Fascist, hedonistic, unstable – and bisexual. Obviously(!)

I am irritated by this characterisation from the BBC:

John Amery was the Harrow educated son of Churchill’s Secretary of State for India, Leo Amery. His brother Julian was later to become a prominent Conservative MP. A troubled man, who had been expelled from Public School and bankrupted as a young entrepreneur, John became a passionate fascist. He broadcast pro-Nazi propaganda during World War 2 and ran a programme recruiting British POWs to fight for Germany on the Eastern Front. Unlike his brother Julian, John was a wild boy – bisexual, hedonistic and unstable. Why? [emphasis added]

Apparently, bisexuality is of a piece with hedonism and instability – and, it is implied, equally in need of explanation.  Is there just the slightest, BBC-est hint of the attitude Jan Moir stated so explicitly in her column after Stephen Gately’s death?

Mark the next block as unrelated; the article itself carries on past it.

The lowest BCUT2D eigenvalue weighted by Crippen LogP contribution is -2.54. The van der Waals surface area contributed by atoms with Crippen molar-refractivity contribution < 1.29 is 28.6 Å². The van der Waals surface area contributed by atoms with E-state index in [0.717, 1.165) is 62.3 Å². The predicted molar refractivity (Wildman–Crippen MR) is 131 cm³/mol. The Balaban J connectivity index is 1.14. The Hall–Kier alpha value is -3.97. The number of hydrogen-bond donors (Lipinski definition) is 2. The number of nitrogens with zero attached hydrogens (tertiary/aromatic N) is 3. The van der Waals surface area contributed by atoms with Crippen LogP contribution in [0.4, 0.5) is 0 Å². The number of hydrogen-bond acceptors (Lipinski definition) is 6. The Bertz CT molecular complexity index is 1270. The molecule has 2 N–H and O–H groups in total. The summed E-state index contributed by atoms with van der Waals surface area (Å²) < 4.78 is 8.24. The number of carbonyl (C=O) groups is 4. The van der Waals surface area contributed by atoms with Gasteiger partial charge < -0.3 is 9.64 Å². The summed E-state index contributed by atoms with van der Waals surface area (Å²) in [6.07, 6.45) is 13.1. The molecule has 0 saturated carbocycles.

UK Electoral Reform: Demand it

Go here. (It’s a campaign put together by quite an impressive coalition of groups including the Fawcett Society, Greenpeace, Friends of the Earth and Avaaz.)

Why is it needed? Consider these figures:

Conservatives: 35,021
Labour: 33,338
Liberal Democrat: 119,397
That’s the number of votes each party needed to win a seat.

(Figures from here.)

Gendered Conference Campaign: Some Nice News

at a time when clear progress feels especially welcome to those of us in the UK still reeling from the election:

I just wanted to let you know that you are having an effect. I saw a CFP for a volume where all of the invited contributors were male. Inspired by your “Gendered Conference Campaign”, I wrote to the editors, pointed out their inadvertent omission as politely as I could, explained why it mattered, and suggested a list of women who they might invite. I got a very positive response and was assured that some of the women on my list would be invited soon. I really do think that they hadn’t noticed.

I’d rather not say who this was, or who I am, since it all (apparently) went so well — there is no need to call anyone out. Indeed, it’s better if people imagine this happening in many different areas of philosophy.

Thanks for inspiring me to do this, and thanks for spreading the good word.